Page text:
- It must be determined whether the procedure is merely the side-effect of treatment required for therapeutic reasons, for example to treat cancer. If it is, then the usual procedures for obtaining authority to treat a child may be adopted. It is suggested that proposals justified on the ground of the treatment of dysmenorrhoea should be scrutinised with exceptional care to ensure that there is no less radical treatment available pending the child’s attainment of majority.
- If the prime purpose of the procedure is sterilisation, and the child is not mentally disabled, it is highly unlikely that the procedure could be found to be in the best interests of the patient and careful consideration would need to be given to whether the decision should not be deferred until the child has achieved adulthood. If the child is Gillick competent and desires the operation, given the sensitivities described above, an application to the court should be seriously considered before proceeding.
- If the child is mentally disabled and the proposed procedure is ‘non-therapeutic’, there should be a full discussion with those having parental responsibility. Relevant information should be obtained from social workers and others who may have views on the child’s best interests.
- Consideration must be given to the possibility of alternative contraceptive measures, particularly where there is a prospect of the child gaining in maturity and understanding, and to whether, even with sterilisation, sexual encounters are likely to occur or be permitted or be in the child’s interests.
- If it is decided, after discussions, that an operation in childhood for permanent sterilisation would be in the child’s best interests, and that it would not be reasonable to wait until adulthood, an application must be made to either the Family Division of the High Court or to the Court of Protection, depending on the age of the child.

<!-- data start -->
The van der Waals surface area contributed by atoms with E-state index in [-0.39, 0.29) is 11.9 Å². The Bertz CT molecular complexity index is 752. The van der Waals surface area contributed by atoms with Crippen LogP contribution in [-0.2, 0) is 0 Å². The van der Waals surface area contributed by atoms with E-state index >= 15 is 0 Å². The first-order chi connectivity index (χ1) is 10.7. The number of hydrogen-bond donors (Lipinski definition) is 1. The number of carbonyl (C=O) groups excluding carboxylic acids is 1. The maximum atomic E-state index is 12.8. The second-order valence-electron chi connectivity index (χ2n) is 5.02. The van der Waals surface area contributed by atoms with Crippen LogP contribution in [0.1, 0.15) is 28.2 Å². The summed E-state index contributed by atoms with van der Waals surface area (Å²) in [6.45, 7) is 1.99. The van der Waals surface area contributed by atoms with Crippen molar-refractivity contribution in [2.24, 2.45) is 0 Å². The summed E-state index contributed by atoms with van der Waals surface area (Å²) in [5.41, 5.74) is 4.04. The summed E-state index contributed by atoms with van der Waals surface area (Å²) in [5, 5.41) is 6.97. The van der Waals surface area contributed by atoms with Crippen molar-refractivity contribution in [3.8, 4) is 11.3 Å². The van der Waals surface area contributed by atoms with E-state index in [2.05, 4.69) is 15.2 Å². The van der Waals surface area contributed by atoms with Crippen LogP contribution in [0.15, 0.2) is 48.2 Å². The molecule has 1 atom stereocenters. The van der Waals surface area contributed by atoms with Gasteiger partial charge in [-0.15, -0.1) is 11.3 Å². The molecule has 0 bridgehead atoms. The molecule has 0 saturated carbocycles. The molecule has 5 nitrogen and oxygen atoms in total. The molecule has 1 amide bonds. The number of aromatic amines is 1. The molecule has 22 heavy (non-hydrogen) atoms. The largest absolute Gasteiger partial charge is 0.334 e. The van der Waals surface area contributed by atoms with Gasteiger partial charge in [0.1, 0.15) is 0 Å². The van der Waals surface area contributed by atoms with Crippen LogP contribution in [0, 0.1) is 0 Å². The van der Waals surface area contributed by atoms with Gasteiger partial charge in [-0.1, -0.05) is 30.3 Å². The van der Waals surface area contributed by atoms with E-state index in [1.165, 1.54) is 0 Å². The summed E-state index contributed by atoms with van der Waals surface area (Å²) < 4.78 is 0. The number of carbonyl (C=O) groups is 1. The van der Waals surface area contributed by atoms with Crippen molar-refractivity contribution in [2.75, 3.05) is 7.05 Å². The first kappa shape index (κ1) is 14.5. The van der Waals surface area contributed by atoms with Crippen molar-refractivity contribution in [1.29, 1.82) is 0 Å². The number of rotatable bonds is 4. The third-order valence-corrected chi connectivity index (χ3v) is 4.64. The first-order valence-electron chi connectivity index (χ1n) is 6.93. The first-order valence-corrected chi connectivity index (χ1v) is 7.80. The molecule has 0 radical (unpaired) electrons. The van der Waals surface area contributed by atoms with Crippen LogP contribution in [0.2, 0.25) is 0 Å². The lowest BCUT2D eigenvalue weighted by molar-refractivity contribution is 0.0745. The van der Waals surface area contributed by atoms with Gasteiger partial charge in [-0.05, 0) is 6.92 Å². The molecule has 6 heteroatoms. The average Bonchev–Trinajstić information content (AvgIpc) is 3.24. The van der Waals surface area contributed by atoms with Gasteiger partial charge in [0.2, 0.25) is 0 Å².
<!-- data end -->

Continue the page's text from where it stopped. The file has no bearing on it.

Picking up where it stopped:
- The application must be supported by evidence from carers and others to explain why an irreversible operation is necessary in the best interests of the child and to describe the consideration and consultation that led to the decision. Ethical, social, moral and welfare considerations will be taken into account, as will emotional, psychological and social benefits and detriments to the patient – for example, the risk that if the patient becomes pregnant or gives birth she is likely to experience trauma or psychological damage greater than that resulting from sterilisation.
- The court will, in effect, prepare a balance sheet of the advantages and disadvantages for the patient. Assessment will be made of the likelihood of advantages and disadvantages in fact occurring – for example, the risk that pregnancy will occur. Medical evidence will be required in relation to the risks to the patient of not being sterilised and of the operation itself. It can be expected that proceedings will usually involve a thorough adversarial investigation of all possible opinion and of the possible alternatives to sterilisation. All reasonable arguments against sterilisation will be presented and considered.
- CAFCASS or the Official Solicitor will carry out their own investigations and obtain expert evidence necessary to satisfy themselves that all medical, psychological and social evaluations have been conducted and that all appropriate matters are able to be ventilated before the court. Where the patient is able to express any views, however limited, the patient will be interviewed in private by her representative.
- A General 7.1
- B The competent patient 7.2
- General rule 7.2
- Informed consent 7.3
- The role of partner/spouse 7.4
- Procedure 7.5
- C Adults 7.6
- Competent adults 7.6
- Adults lacking capacity to consent 7.7
- Capacity 7.7
- Best interests 7.8
- General application of ‘best interests’ principle in sterilisation cases 7.9
- The prospect of attaining or recovering capacity for a relevant decision 7.10
- The risk of sexual contact 7.11
- The availability of other methods of contraception 7.12
- The need for counselling and preparation 7.13
- The risks of pregnancy 7.14
- Freedom of association and reduction of intrusion by statutory services 7.15
- The effect on the standard of care 7.16
- Male patients 7.17
- The immediacy of the risks 7.18
- Procedure 7.19
- D Children 7.20
- General principle 7.20
- Children with no learning disabilities 7.20
- Children with learning disabilities 7.21
- Best interests 7.22
- Procedure 7.23
- E Conclusion 7.24